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recommended database blocksize on ext3 volume

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recommended database blocksize on ext3 volume

  • Hi,

    what blocksize do you recommend to use for a database on an ext3 Volume?

    blocksize on ext3 = 4K

    db size = 50GB

    OS= Red Hat Enterprise Linux Server release 5.5 (Tikanga)

    Thanks in advance

    Robert

  • 4096 (4k)

  • 8k

    The difference between 4k and 8k isn't much but I prefer 8k.  In my experience it performs enough faster to be worth it.

    You have to take advantage of it though.  Use type 2 storage areas with aggressive rttows per block and cluster sizes.  If you just dump everything into the schema area you're not going to get a good result.

    --
    Tom Bascom
    tom@wss.com

  • running ATM.bench on the same machine:

    Progress 10.2.A, linux,  Mandriva, ext3.

    according of ATM.bench  (Gus)  the statistics for 4k are:

    Database  Features

       ID   Feature                            Active  Details
       ----  ---------------------------------  ------  -------
          5  Large Files                        Yes
          8  After Image Mangement/Archiver     Yes
          9  64 Bit DBKEYS                      Yes
         10  Large Keys                         Yes
         11  64 Bit Sequences                   Yes

    Clients  Tps  |--------|---------|---------|---------|---------|---------|---------|---------|---------|---------|
            1   974,1 *************************************************
            3   950,9 ************************************************
            5   969,6 ************************************************
            7   956,4 ************************************************
    Clients  Tps  |--------|---------|---------|---------|---------|---------|---------|---------|---------|---------|

    and  for the 8k are:

                         180       360       540       720       900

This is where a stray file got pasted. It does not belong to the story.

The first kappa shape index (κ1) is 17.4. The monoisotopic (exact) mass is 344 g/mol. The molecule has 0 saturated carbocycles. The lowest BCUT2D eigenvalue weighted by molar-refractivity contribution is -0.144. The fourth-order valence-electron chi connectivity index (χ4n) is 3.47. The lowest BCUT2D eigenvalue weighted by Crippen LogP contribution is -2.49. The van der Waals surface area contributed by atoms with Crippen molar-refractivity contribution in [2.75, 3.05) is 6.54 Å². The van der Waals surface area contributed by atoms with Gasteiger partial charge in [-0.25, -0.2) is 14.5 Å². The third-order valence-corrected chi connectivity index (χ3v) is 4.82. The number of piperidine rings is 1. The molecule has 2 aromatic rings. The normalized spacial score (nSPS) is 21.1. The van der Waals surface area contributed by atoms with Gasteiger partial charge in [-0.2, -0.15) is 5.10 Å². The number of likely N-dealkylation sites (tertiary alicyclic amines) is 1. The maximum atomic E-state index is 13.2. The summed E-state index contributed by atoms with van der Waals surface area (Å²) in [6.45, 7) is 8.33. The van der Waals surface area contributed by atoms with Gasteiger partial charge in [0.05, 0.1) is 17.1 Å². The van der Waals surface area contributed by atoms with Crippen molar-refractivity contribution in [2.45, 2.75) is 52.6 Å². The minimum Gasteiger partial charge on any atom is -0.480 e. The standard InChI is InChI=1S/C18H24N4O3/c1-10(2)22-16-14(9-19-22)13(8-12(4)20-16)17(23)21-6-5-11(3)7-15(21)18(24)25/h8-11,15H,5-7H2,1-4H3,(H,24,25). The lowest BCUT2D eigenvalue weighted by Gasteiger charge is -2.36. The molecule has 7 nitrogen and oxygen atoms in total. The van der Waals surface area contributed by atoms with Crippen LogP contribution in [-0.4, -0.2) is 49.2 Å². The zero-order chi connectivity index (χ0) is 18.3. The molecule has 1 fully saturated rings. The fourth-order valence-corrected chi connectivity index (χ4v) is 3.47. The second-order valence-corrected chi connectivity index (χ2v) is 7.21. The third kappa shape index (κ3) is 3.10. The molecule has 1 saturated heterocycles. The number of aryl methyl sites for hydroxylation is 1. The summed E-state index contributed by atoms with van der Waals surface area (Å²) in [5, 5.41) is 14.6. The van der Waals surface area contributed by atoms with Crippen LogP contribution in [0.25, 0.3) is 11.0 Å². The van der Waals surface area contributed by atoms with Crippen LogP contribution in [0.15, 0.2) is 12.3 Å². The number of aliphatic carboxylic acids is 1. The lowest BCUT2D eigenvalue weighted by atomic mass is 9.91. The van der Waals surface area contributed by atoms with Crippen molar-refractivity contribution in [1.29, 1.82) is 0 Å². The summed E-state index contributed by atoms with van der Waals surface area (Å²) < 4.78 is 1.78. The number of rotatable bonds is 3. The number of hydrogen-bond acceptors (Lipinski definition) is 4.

Clients  Tps  |--------|---------|---------|---------|---------|---------|---------|---------|---------|---------|
            1   811,4 *********************************************
            3   909,1 ***************************************************
            5   862,5 ************************************************
            7   907,3 **************************************************
    Clients  Tps  |--------|---------|---------|---------|---------|---------|---------|---------|---------|---------|

  • Sure, for transaction intense workloads 4k and 8k blocks are within a few percentage points of each other.

    But transaction intense workloads are not all that common.  In my experience most people are far more constrained by read performance.  And when it comes to read performance 8k has a noticable advantage.  Not a huge advantage, but a noticable one.  Both 4k and 8k are, IMHO, "good" choices.  They are both much better than 1k     And block size is just one consideration anyway.  Without a good type 2 based storage area design you won't get the best result regardless of block size.

    --
    Tom Bascom
    tom@wss.com

  • I'm not dis-agree with you .. construction... in my opinon, redirect the -T to a "ramdisk" si the best

    option regrding app. performances. This is stupid, but ... it work's!

    mkdir /media/montmpfs
    chmod 777 /media/montmpfs
    mount -t tmpfs -o size=256M tmpfs /media/montmpfs

    and say to -T /media/montmpfs

  • That's not a bad thing.  But it is better to avoid the -T IO in the first place

    --
    Tom Bascom
    tom@wss.com

  • As far as I know (which, to be honest, is not that much in terms of DB tuning...) there is an advice to use the same block size for the DB as for the OS.

    So would it make sense to change the block size of the ext3 filesystem to 8k ? how much of an adavantage would one gain compared to having 4k OS and 8k db block size?

  • There are multiple layers to that advice:

    1) The simplest safe thing is to make them the same.

    2) The slightly more complicated answer is to make sure that the db block is not smaller than the OS block.

    3) A twist on all of this is that "blocks" don't apply to filesystems the way they used to.  It might be more important to consider the OS page size.

    4) 8k is bigger than 4k so it is ok by test #2 & test #3.

    5) I wouldn't bother changing the ext3 block size but it might be fun to test it and see how it works.

    6) The difference in performance is dependant on what you are doing.  You would have to test it to find out.  In most cases it probably doesn't matter too much.

    7) Don't worry about 4k vs 8k until you have addressed your storage areas.  There is way more advantage to doing that.

    --
    Tom Bascom
    tom@wss.com